Film noir dialogue of the sort pioneered by Dashiell Hammett and Raymond Chandler is something between tough talking and poetry. It has a unique sound and has been mocked and tossed about over the years until it's almost been made to seem phoney and silly. It's a style, and a beautiful one. And in Sin City, it's made relevant again.
An unprepared viewer may go in and find the 40s-ish street talk between Michael Madsen and Bruce Willis to be more off-puttingly artificial than the computer generated backgrounds. But it's when the hard, human reality of ghastly situations set in that we find ourselves clutching desperately at those beautiful words, the pulse that has the brain walk right on through the razor wire and severed limbs and still look up, grin, and say we like this place.
Yes, I liked just about everything about Sin City. Except Jessica Alba. Otherwise, it was great.
What was wrong with Jessica Alba? She's not a very good actress, and she didn't get naked.
Pervert, you cry! Well, look. One thing that was refreshing about the movie was how uncompromising and comfortable it was about nudity. And then we get to Nancy Callahan's story, and we have a stripper who doesn't get naked, not on stage, and not in another, even more unlikely situation. So, Alba, why all the clothes? Why did we have a scene where you said, "Let me put some clothes on" when you were already wearing more clothes than half the other girls in the movie? Alba recently had this to say;
"You know, nudity was an option . . . We could have done it if we wanted to. Obviously, it would have been more authentic. But I felt dancing around with a lasso and chaps was going to be sexy enough. I think being nude would have been distracting and I really couldn't be bottomless. My dad! He would freak out."
Which I translate as, "Initially, I told Rodriguez that I'd be willing and then, after I'd signed the contract, I 'changed my mind', and there was not a damn thing they could do, as it wouldn't exactly look good to fire a girl 'cause she wouldn't get naked."
Although I'm willing to believe Jessica Alba's clueless enough about sexuality to think that a girl with lasso and chaps is as sexy as a girl without clothes.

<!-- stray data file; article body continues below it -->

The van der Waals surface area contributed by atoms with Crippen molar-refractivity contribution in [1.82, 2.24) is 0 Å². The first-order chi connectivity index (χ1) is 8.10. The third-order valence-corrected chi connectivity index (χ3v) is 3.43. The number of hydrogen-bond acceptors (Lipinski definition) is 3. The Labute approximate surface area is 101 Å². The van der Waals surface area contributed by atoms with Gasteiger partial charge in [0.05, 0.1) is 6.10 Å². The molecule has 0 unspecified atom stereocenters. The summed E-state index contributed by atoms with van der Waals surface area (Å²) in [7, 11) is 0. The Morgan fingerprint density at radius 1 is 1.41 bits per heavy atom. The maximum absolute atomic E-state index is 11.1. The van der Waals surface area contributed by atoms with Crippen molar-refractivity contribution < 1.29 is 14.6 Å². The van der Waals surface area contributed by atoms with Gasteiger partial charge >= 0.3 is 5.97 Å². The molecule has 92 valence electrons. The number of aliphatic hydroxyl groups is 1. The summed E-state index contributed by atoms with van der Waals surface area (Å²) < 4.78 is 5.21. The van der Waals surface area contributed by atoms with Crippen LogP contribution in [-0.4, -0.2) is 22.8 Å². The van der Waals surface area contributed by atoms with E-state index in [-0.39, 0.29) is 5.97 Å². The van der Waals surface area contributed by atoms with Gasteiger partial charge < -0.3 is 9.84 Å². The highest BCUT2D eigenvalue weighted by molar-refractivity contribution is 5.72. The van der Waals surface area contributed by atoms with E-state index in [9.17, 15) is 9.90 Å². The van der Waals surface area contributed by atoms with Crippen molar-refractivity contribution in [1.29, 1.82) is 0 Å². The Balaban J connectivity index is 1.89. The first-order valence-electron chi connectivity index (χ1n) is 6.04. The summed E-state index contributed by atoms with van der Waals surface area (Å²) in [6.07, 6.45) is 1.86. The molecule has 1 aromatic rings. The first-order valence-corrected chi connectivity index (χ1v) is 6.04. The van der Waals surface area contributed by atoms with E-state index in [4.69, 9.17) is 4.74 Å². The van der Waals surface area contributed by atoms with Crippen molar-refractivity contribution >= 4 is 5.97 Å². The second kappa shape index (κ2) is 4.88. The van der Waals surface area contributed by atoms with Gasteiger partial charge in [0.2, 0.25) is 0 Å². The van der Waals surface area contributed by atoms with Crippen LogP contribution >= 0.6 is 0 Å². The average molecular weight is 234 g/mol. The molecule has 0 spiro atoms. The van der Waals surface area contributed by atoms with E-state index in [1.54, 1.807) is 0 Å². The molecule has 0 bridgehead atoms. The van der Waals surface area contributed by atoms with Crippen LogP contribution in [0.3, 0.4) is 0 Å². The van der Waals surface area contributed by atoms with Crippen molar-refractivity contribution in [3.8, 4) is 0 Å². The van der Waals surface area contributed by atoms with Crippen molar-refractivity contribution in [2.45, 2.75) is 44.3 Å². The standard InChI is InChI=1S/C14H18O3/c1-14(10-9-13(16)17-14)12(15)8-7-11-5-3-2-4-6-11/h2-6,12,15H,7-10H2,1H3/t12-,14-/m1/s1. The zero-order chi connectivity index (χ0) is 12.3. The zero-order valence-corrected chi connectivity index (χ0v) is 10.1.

I don't mean to sell the movie short. Just about everything else is tops. The Marv story, starring Mickey Rourke, being, by far, the best. In fact, if I'd been editing the film, I'd have suggested closing with it. It's the most pure expression of the underlying ideas in all of the stories.
Oh . . . I promised to talk about the Star Wars Holiday Special.
In the mid-1980s, George Lucas vainly attempted to destroy all master copies of this 1978 CBS special. So of course, Tim was quickly able to find a copy on one of his file-sharing programmes.
It stars Mark Hammill, Harrison Ford, Carrie Fisher, Peter Mayhew, Anthony Daniels--everyone but Obi-Wan, really. And it has Art Carney and Bea Arthur. Why not? And, hey, why not have a five minute segment of a Wookiee family having common, domestic discourse, made up of unintelligible growls, in what appears to be a contemporary Earth home (poor matte paintings assure us it's in a tree)? Oh, and throw in Jefferson Starship, only make them tiny.
It was incredible.
In a set that must have been comprised of, at best, pieces of the one used in the first movie, we see Han Solo (indeed, Harrison Ford!) and Chewbacca in the cockpit of the Millienium Falcon, en route to the Wookiee homeworld so that Chewie can celebrate Life Day with his family. Scores of awkward, commercial-like close-ups ensue (this was not directed by George Lucas). Han Solo blushingly tells the ridiculous ball of fur passing as Chewie's wife that the Wookiees feel like family to him. Princess Leia appears to be working as a bank teller when we see her furiously typing at a keyboard behind a plain, plastic desk while C3PO stands awkwardly by.
In the end, all the Wookiees wear red robes and carry glass orbs through space to wind up at a foam cave set where Luke, Han, and Leia await wearing too much makeup. And then Leia sings about the Tree of Life--to the tune of the Star Wars main theme.
And it's all the original actors. You know you want to see this.
Actually, there was one bit of quality stuff--a brief animated segment involving the heroes' first encounter with Boba Fett. A good, decently written story, with intriguing dialogue--Boba Fett, posing at first as a friend, has a disconcerting way of ending sentences in an eerie neutral tone with the word "friend." The alien designs are great and the whole short is enriched by a coherent style and good, expressive animation.
It felt like ambrosia compared to the rest of the special.